What unis recommend for regional Australia

RUN makes the case for the regions: The regional uni lobby is calling for a selective return of demand driven funding for enabling sub-degree and undergraduate places. They should be provided in, “areas where higher education attainment and participation rates are below the national average, including in regional, rural and remote and peri-urban areas, “the Regional Universities Network advocates in its submission to the federal government’s RRR education strategy framing paper. This would “help regions ‘grow their own’ workforces.”

RUN also suggests “reduced” HELP loans and other course fees for people, “choosing regional study options, and regional scholarships where the graduate is ‘bonded’ to work in the regions.”   And it proposes incentives for international students to study on RRR campuses, including, visa processing priority, “advantageous post-study work rights” and increasing permanent residency points.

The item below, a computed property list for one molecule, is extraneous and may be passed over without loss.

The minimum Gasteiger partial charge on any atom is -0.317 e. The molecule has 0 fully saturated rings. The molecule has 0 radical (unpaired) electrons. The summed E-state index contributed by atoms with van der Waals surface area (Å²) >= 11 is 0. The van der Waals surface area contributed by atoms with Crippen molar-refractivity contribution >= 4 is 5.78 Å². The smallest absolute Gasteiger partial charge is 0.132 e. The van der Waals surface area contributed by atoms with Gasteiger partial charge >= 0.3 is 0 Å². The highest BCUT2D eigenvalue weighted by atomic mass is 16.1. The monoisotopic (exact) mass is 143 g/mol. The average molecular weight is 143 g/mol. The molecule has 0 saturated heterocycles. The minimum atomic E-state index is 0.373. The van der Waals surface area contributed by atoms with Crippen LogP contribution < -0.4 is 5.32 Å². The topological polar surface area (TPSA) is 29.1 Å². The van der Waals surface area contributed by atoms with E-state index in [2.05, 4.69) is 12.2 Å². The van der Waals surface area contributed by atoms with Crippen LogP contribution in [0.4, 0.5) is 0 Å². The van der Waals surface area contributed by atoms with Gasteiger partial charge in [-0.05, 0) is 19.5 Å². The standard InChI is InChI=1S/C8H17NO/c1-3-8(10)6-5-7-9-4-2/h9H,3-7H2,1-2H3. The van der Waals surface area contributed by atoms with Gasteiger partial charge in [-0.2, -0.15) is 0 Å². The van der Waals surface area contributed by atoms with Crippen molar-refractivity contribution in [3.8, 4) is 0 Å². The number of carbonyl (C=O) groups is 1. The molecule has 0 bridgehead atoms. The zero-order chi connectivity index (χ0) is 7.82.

And RUN calls for the creation of a national regional education commissioner with a five-year term, putting the post outside “election/ministerial cycles.”

IRU calls for flexible funding for unis with regional campuses: However, the Innovative Research Universities submission rejects the idea of a commissioner, saying the need for the position “is not clear” and it also argues against government intervening to send international students to regions. “There is no place for directing students to particular destinations, which would only have the negative impact of deterring students from coming to Australia at all. Amendments to the visa system to create incentives for students to study in particular locations could be considered but need to work with the broader immigration framework.”

The IRU also calls on government to “increase the funding cap for all additional enrolments at RRR campuses.” However, the submission makes clear that this call for a selective increase is in the context of issues set-out in the government’s policy-framing paper.  The lobby argues for funding growth for universities with regional and metropolitan campuses “equal to the growth in provision at RRR campuses.” This would let, “universities respond to demand where it exists and avoids the government picking which campuses should grow and the risk that not all new places will be taken up.”


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